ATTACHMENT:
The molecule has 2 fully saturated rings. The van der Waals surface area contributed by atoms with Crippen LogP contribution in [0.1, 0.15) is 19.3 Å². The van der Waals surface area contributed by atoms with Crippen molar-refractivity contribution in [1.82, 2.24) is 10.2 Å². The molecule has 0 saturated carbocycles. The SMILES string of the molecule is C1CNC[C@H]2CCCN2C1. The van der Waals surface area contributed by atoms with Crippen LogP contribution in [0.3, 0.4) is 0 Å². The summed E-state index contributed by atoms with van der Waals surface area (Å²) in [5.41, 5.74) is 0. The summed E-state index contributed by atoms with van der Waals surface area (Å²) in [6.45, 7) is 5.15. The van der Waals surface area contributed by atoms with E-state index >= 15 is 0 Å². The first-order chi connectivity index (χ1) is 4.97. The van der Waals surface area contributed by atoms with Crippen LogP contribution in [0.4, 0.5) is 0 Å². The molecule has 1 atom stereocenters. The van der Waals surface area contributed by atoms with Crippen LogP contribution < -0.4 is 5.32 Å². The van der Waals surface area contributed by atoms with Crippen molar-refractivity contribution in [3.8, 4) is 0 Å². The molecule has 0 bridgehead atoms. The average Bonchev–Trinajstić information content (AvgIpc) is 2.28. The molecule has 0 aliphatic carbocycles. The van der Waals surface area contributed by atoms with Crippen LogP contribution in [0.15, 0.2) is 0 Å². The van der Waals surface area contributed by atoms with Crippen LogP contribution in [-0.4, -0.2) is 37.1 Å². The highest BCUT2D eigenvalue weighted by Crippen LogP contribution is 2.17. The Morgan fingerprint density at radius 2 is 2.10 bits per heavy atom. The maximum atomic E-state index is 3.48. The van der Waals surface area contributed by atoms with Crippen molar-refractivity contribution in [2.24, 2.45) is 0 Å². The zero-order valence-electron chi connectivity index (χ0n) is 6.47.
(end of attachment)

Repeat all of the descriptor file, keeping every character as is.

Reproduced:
The molecule has 2 fully saturated rings. The van der Waals surface area contributed by atoms with Crippen LogP contribution in [0.1, 0.15) is 19.3 Å². The van der Waals surface area contributed by atoms with Crippen molar-refractivity contribution in [1.82, 2.24) is 10.2 Å². The molecule has 0 saturated carbocycles. The SMILES string of the molecule is C1CNC[C@H]2CCCN2C1. The van der Waals surface area contributed by atoms with Crippen LogP contribution in [0.3, 0.4) is 0 Å². The summed E-state index contributed by atoms with van der Waals surface area (Å²) in [5.41, 5.74) is 0. The summed E-state index contributed by atoms with van der Waals surface area (Å²) in [6.45, 7) is 5.15. The van der Waals surface area contributed by atoms with E-state index >= 15 is 0 Å². The first-order chi connectivity index (χ1) is 4.97. The van der Waals surface area contributed by atoms with Crippen LogP contribution in [0.4, 0.5) is 0 Å². The molecule has 1 atom stereocenters. The van der Waals surface area contributed by atoms with Crippen LogP contribution < -0.4 is 5.32 Å². The van der Waals surface area contributed by atoms with Crippen molar-refractivity contribution in [3.8, 4) is 0 Å². The molecule has 0 bridgehead atoms. The average Bonchev–Trinajstić information content (AvgIpc) is 2.28. The molecule has 0 aliphatic carbocycles. The van der Waals surface area contributed by atoms with Crippen LogP contribution in [0.15, 0.2) is 0 Å². The van der Waals surface area contributed by atoms with Crippen LogP contribution in [-0.4, -0.2) is 37.1 Å². The highest BCUT2D eigenvalue weighted by Crippen LogP contribution is 2.17. The Morgan fingerprint density at radius 2 is 2.10 bits per heavy atom. The maximum atomic E-state index is 3.48. The van der Waals surface area contributed by atoms with Crippen molar-refractivity contribution in [2.24, 2.45) is 0 Å². The zero-order valence-electron chi connectivity index (χ0n) is 6.47.